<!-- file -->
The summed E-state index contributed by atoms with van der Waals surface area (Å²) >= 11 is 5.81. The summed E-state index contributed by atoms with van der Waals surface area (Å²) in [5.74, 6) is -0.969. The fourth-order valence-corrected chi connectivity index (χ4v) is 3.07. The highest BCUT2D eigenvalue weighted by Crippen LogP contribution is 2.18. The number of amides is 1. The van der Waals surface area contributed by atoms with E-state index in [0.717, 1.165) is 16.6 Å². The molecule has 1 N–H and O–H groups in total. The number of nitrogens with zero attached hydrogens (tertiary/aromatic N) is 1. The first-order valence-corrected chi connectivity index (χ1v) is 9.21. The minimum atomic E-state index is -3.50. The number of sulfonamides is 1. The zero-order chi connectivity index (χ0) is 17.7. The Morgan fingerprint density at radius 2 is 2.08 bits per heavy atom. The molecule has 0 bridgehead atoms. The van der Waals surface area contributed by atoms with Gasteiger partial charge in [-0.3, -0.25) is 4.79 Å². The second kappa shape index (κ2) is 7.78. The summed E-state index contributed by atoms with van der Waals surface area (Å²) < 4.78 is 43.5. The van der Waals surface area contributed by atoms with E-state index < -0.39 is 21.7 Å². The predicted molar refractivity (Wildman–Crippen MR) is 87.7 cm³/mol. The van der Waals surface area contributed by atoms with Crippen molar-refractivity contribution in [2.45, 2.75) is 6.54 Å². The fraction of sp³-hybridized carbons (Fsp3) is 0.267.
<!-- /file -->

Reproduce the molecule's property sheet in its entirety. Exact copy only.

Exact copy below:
The summed E-state index contributed by atoms with van der Waals surface area (Å²) >= 11 is 5.81. The summed E-state index contributed by atoms with van der Waals surface area (Å²) in [5.74, 6) is -0.969. The fourth-order valence-corrected chi connectivity index (χ4v) is 3.07. The highest BCUT2D eigenvalue weighted by Crippen LogP contribution is 2.18. The number of amides is 1. The van der Waals surface area contributed by atoms with E-state index in [0.717, 1.165) is 16.6 Å². The molecule has 1 N–H and O–H groups in total. The number of nitrogens with zero attached hydrogens (tertiary/aromatic N) is 1. The first-order valence-corrected chi connectivity index (χ1v) is 9.21. The minimum atomic E-state index is -3.50. The number of sulfonamides is 1. The zero-order chi connectivity index (χ0) is 17.7. The Morgan fingerprint density at radius 2 is 2.08 bits per heavy atom. The molecule has 0 bridgehead atoms. The van der Waals surface area contributed by atoms with Gasteiger partial charge in [-0.3, -0.25) is 4.79 Å². The second kappa shape index (κ2) is 7.78. The summed E-state index contributed by atoms with van der Waals surface area (Å²) < 4.78 is 43.5. The van der Waals surface area contributed by atoms with E-state index < -0.39 is 21.7 Å². The predicted molar refractivity (Wildman–Crippen MR) is 87.7 cm³/mol. The van der Waals surface area contributed by atoms with Crippen molar-refractivity contribution in [2.45, 2.75) is 6.54 Å². The fraction of sp³-hybridized carbons (Fsp3) is 0.267.